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Reverse Self-locking of Gearbox and Method to Prevent Reverse Rotation

Reverse self-locking of worm gear

The reverse self-locking of the worm gear is essentially a phenomenon in which the component of the force exerted by the worm gear on the worm in the helical direction of the worm is insufficient to overcome the friction, making the worm unable to rotate.

As shown in the figure above, when the lead angle is smaller than the friction angle, Fα is always smaller than the friction force Ff. At this time, the worm is in a self-locking state and cannot rotate.
When the friction angle remains unchanged, the smaller the lead angle, the easier it is to produce self-locking. In general, the larger the reduction ratio of the worm gearbox, the smaller the lead angle of the worm gear. Therefore, a worm gearbox with a large reduction ratio will usually self-lock.
Our company's worm gearboxes with a reduction ratio of 40:1 or above have self-locking capabilities. Please refer to this article. Self-locking of Worm Gear

In addition, because the planetary gearbox uses a planetary gear train for transmission and there is no friction to hinder the rotation, the planetary gearbox generally does not have the ability to reverse self-locking.

Other ways to prevent reversal

Since the efficiency of worm gearboxes with self-locking capabilities is generally low, if the load causing reverse rotation of the gearbox is not very large, other methods can be considered to prevent reverse rotation.

a. Using the positioning torque of the stepper motor

When the stepper motor is not energized, there will be a small positioning torque due to the magnetic field of the permanent magnet on the rotor. This torque is amplified by the gearbox, and combined with the mechanical friction resistance of the equipment, can prevent the worm gearbox from rotating reversely to a certain extent. However, because the positioning torque is very small, even if it is amplified by the gearbox, the reverse load it can withstand is also very small.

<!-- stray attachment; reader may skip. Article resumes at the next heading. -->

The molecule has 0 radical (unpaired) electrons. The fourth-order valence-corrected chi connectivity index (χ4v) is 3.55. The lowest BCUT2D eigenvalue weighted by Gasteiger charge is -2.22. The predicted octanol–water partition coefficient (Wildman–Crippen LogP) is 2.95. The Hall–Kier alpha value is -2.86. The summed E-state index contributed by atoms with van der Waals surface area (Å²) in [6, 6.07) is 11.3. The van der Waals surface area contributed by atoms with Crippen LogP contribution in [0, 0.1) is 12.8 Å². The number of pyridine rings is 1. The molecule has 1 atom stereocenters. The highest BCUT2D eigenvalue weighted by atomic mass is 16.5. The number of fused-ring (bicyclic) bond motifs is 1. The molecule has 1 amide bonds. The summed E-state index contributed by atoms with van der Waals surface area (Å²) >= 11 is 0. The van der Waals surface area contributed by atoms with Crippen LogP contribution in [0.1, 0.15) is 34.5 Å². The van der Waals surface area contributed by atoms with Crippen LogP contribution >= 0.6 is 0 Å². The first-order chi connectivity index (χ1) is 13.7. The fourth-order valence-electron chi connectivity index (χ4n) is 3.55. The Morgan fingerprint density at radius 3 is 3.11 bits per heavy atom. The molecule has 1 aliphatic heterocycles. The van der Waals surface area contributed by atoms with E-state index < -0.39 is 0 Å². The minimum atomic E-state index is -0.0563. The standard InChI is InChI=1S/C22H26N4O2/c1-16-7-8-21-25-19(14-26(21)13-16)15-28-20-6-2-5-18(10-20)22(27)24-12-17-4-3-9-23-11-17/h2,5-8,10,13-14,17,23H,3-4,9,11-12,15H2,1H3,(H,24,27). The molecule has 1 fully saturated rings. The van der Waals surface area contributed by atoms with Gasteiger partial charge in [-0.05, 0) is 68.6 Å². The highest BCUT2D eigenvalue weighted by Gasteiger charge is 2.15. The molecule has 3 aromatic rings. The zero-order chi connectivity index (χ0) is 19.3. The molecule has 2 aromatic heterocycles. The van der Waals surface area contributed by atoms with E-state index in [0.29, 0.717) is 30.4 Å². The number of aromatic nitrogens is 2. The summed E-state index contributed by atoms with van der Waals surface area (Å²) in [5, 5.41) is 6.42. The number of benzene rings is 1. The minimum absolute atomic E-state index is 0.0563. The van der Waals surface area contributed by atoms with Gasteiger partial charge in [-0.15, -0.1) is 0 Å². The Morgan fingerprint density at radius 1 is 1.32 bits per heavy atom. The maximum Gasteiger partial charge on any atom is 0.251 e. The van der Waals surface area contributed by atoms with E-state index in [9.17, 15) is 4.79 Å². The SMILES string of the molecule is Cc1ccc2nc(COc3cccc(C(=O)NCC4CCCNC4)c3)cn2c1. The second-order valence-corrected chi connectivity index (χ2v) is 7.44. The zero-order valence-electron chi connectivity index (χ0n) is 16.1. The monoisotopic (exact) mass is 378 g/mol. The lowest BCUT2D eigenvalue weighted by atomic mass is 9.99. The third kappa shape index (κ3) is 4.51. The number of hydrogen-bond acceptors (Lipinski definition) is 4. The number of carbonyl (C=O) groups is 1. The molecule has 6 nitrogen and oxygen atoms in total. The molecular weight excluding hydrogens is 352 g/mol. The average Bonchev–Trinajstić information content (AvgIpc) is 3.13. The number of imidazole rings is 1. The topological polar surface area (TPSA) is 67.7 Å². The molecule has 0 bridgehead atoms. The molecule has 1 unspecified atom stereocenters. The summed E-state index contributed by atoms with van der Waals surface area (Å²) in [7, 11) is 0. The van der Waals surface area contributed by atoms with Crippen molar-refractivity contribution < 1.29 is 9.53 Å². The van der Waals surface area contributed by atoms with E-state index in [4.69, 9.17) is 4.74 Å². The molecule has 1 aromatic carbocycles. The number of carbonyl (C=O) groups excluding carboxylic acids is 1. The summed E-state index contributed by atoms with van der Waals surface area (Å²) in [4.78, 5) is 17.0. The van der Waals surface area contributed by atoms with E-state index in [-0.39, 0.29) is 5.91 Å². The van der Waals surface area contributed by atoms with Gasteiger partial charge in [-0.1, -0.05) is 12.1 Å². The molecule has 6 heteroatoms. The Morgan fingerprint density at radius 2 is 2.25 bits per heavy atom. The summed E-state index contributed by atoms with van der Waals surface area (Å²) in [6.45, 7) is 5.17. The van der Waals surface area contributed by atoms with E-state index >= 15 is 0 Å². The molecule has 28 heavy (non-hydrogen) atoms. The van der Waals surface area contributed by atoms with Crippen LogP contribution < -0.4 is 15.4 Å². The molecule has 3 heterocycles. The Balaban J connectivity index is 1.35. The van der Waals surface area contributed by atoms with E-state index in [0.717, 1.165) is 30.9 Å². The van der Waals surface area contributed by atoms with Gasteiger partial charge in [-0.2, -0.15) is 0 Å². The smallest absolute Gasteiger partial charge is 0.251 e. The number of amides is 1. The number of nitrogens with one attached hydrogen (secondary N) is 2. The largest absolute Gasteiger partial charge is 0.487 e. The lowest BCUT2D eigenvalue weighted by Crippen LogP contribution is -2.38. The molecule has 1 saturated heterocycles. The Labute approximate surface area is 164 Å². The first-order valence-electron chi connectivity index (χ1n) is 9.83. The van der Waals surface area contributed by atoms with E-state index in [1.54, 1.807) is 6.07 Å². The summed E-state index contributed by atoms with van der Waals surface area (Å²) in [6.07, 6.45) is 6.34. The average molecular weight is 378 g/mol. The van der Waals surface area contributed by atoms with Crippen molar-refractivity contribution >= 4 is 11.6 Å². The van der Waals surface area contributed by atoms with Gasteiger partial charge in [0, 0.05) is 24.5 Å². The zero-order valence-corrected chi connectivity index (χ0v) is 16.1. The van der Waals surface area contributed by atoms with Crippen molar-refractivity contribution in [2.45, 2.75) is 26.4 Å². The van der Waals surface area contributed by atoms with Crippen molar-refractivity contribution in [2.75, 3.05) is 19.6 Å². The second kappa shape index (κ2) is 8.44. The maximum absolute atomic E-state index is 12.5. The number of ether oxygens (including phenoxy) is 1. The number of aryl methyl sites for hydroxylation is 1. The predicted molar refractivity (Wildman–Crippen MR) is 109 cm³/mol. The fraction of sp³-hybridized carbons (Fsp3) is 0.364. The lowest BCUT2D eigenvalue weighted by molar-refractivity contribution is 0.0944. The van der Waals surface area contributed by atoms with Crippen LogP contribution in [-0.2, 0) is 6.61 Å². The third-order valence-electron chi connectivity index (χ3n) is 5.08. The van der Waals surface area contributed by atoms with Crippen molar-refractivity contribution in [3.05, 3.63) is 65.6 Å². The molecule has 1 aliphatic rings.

b. Utilize the holding torque of the stepper motor

When the stepper motor is energized, the coils on the stator generate a magnetic field, which attracts and locks the permanent magnets on the rotor to prevent the rotor from rotating. This torque that locks the rotor is called the holding torque, which is generally the torque marked on the stepper motor's data sheet.
The holding torque passes through the gearbox, which can prevent the gearbox from rotating reversely with a larger torque and can withstand larger loads. However, this torque is limited. Once the load exceeds the upper limit that the motor can withstand, the gearbox will still rotate in the opposite direction.

To sum up, in addition to using the characteristics of the gearbox itself to prevent reversal, the characteristics of the motor can also be used to prevent the gearbox from reversing. However, the ability to use the characteristics of the motor to prevent reversal is limited. Sorted according to the ability to prevent reversal, self-locking to prevent reversal > Maintaining torque to prevent reversal Positioning torque to prevent reversal.

Updated on: 08/02/2024

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